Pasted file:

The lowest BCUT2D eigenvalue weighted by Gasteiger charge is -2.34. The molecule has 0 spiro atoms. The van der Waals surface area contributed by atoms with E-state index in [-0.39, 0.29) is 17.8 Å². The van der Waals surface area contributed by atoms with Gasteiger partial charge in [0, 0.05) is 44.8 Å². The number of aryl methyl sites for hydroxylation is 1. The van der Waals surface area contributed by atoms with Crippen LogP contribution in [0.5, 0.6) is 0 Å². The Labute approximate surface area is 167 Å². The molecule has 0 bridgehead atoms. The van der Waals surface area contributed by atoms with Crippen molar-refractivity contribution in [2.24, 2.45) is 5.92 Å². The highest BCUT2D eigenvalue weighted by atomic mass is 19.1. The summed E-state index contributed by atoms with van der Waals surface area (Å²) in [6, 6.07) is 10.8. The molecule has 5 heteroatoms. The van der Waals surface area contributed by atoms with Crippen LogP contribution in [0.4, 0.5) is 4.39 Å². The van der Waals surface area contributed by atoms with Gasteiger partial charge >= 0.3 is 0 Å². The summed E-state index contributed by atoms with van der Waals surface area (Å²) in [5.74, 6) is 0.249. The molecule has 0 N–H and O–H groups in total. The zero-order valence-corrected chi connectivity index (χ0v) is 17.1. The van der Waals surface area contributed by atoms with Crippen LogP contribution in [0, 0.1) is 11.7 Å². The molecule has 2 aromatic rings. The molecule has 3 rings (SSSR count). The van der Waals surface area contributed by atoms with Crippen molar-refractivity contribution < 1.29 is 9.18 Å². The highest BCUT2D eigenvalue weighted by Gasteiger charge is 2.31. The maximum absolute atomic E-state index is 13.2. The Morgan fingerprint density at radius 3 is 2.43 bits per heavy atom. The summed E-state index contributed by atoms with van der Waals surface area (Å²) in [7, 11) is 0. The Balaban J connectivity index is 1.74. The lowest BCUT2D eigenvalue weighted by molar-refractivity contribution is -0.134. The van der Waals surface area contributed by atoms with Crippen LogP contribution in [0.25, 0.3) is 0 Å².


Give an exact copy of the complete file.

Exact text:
The lowest BCUT2D eigenvalue weighted by Gasteiger charge is -2.34. The molecule has 0 spiro atoms. The van der Waals surface area contributed by atoms with E-state index in [-0.39, 0.29) is 17.8 Å². The van der Waals surface area contributed by atoms with Gasteiger partial charge in [0, 0.05) is 44.8 Å². The number of aryl methyl sites for hydroxylation is 1. The van der Waals surface area contributed by atoms with Crippen LogP contribution in [0.5, 0.6) is 0 Å². The Labute approximate surface area is 167 Å². The molecule has 0 bridgehead atoms. The van der Waals surface area contributed by atoms with Crippen molar-refractivity contribution in [2.24, 2.45) is 5.92 Å². The highest BCUT2D eigenvalue weighted by atomic mass is 19.1. The summed E-state index contributed by atoms with van der Waals surface area (Å²) in [6, 6.07) is 10.8. The molecule has 5 heteroatoms. The van der Waals surface area contributed by atoms with Crippen LogP contribution in [0.4, 0.5) is 4.39 Å². The van der Waals surface area contributed by atoms with Gasteiger partial charge >= 0.3 is 0 Å². The summed E-state index contributed by atoms with van der Waals surface area (Å²) in [5.74, 6) is 0.249. The molecule has 0 N–H and O–H groups in total. The zero-order valence-corrected chi connectivity index (χ0v) is 17.1. The van der Waals surface area contributed by atoms with Crippen LogP contribution in [0, 0.1) is 11.7 Å². The molecule has 2 aromatic rings. The molecule has 3 rings (SSSR count). The van der Waals surface area contributed by atoms with Crippen molar-refractivity contribution < 1.29 is 9.18 Å². The highest BCUT2D eigenvalue weighted by Gasteiger charge is 2.31. The maximum absolute atomic E-state index is 13.2. The Morgan fingerprint density at radius 3 is 2.43 bits per heavy atom. The summed E-state index contributed by atoms with van der Waals surface area (Å²) in [7, 11) is 0. The Balaban J connectivity index is 1.74. The lowest BCUT2D eigenvalue weighted by molar-refractivity contribution is -0.134. The van der Waals surface area contributed by atoms with Crippen LogP contribution in [0.25, 0.3) is 0 Å².